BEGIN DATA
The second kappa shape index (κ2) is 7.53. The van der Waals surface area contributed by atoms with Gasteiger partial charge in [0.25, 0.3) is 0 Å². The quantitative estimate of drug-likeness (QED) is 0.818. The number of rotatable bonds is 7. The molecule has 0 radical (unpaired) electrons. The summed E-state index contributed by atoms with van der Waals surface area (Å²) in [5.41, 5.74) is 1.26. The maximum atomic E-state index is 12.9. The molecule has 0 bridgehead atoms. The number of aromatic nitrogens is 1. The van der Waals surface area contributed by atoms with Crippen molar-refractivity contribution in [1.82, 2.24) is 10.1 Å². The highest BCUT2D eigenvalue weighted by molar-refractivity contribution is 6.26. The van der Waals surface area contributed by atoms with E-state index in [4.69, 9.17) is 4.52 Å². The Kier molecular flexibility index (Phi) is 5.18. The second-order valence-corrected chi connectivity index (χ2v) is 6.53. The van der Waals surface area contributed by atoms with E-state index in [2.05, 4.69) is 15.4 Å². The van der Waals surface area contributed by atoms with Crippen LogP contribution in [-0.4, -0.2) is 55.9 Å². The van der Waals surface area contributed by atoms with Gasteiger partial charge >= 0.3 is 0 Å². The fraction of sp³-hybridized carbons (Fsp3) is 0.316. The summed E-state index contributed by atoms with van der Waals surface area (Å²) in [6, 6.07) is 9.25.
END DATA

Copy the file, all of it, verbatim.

The second kappa shape index (κ2) is 7.53. The van der Waals surface area contributed by atoms with Gasteiger partial charge in [0.25, 0.3) is 0 Å². The quantitative estimate of drug-likeness (QED) is 0.818. The number of rotatable bonds is 7. The molecule has 0 radical (unpaired) electrons. The summed E-state index contributed by atoms with van der Waals surface area (Å²) in [5.41, 5.74) is 1.26. The maximum atomic E-state index is 12.9. The molecule has 0 bridgehead atoms. The number of aromatic nitrogens is 1. The van der Waals surface area contributed by atoms with Crippen molar-refractivity contribution in [1.82, 2.24) is 10.1 Å². The highest BCUT2D eigenvalue weighted by molar-refractivity contribution is 6.26. The van der Waals surface area contributed by atoms with E-state index in [4.69, 9.17) is 4.52 Å². The Kier molecular flexibility index (Phi) is 5.18. The second-order valence-corrected chi connectivity index (χ2v) is 6.53. The van der Waals surface area contributed by atoms with E-state index in [2.05, 4.69) is 15.4 Å². The van der Waals surface area contributed by atoms with Crippen LogP contribution in [-0.4, -0.2) is 55.9 Å². The van der Waals surface area contributed by atoms with Gasteiger partial charge >= 0.3 is 0 Å². The fraction of sp³-hybridized carbons (Fsp3) is 0.316. The summed E-state index contributed by atoms with van der Waals surface area (Å²) in [6, 6.07) is 9.25.